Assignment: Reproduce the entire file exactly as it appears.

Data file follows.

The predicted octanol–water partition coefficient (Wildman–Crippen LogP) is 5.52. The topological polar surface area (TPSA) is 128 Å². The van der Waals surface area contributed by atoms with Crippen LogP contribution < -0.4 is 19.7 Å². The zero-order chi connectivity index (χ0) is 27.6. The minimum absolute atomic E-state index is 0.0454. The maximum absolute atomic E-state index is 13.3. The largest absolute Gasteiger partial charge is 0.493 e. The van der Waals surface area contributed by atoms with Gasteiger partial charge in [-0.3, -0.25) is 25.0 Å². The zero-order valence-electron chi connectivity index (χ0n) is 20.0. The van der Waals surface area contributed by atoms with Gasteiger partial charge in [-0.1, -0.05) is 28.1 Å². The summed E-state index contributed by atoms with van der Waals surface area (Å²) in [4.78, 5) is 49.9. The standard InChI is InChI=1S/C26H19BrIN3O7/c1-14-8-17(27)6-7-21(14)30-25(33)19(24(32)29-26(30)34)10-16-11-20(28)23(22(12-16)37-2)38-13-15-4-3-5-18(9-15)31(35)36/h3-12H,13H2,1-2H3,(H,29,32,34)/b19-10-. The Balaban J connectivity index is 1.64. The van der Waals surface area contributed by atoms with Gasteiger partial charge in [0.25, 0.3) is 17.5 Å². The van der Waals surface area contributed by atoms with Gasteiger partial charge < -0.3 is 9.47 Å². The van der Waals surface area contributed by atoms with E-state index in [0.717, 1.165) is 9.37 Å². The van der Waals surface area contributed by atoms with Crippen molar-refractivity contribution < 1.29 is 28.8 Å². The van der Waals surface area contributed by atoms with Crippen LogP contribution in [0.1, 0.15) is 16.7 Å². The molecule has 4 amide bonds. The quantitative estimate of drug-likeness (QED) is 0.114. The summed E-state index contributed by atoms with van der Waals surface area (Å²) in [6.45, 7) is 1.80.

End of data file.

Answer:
The predicted octanol–water partition coefficient (Wildman–Crippen LogP) is 5.52. The topological polar surface area (TPSA) is 128 Å². The van der Waals surface area contributed by atoms with Crippen LogP contribution < -0.4 is 19.7 Å². The zero-order chi connectivity index (χ0) is 27.6. The minimum absolute atomic E-state index is 0.0454. The maximum absolute atomic E-state index is 13.3. The largest absolute Gasteiger partial charge is 0.493 e. The van der Waals surface area contributed by atoms with Gasteiger partial charge in [-0.3, -0.25) is 25.0 Å². The zero-order valence-electron chi connectivity index (χ0n) is 20.0. The van der Waals surface area contributed by atoms with Gasteiger partial charge in [-0.1, -0.05) is 28.1 Å². The summed E-state index contributed by atoms with van der Waals surface area (Å²) in [4.78, 5) is 49.9. The standard InChI is InChI=1S/C26H19BrIN3O7/c1-14-8-17(27)6-7-21(14)30-25(33)19(24(32)29-26(30)34)10-16-11-20(28)23(22(12-16)37-2)38-13-15-4-3-5-18(9-15)31(35)36/h3-12H,13H2,1-2H3,(H,29,32,34)/b19-10-. The Balaban J connectivity index is 1.64. The van der Waals surface area contributed by atoms with Gasteiger partial charge in [0.25, 0.3) is 17.5 Å². The van der Waals surface area contributed by atoms with Gasteiger partial charge < -0.3 is 9.47 Å². The van der Waals surface area contributed by atoms with E-state index in [0.717, 1.165) is 9.37 Å². The van der Waals surface area contributed by atoms with Crippen molar-refractivity contribution < 1.29 is 28.8 Å². The van der Waals surface area contributed by atoms with Crippen LogP contribution in [0.1, 0.15) is 16.7 Å². The molecule has 4 amide bonds. The quantitative estimate of drug-likeness (QED) is 0.114. The summed E-state index contributed by atoms with van der Waals surface area (Å²) in [6.45, 7) is 1.80.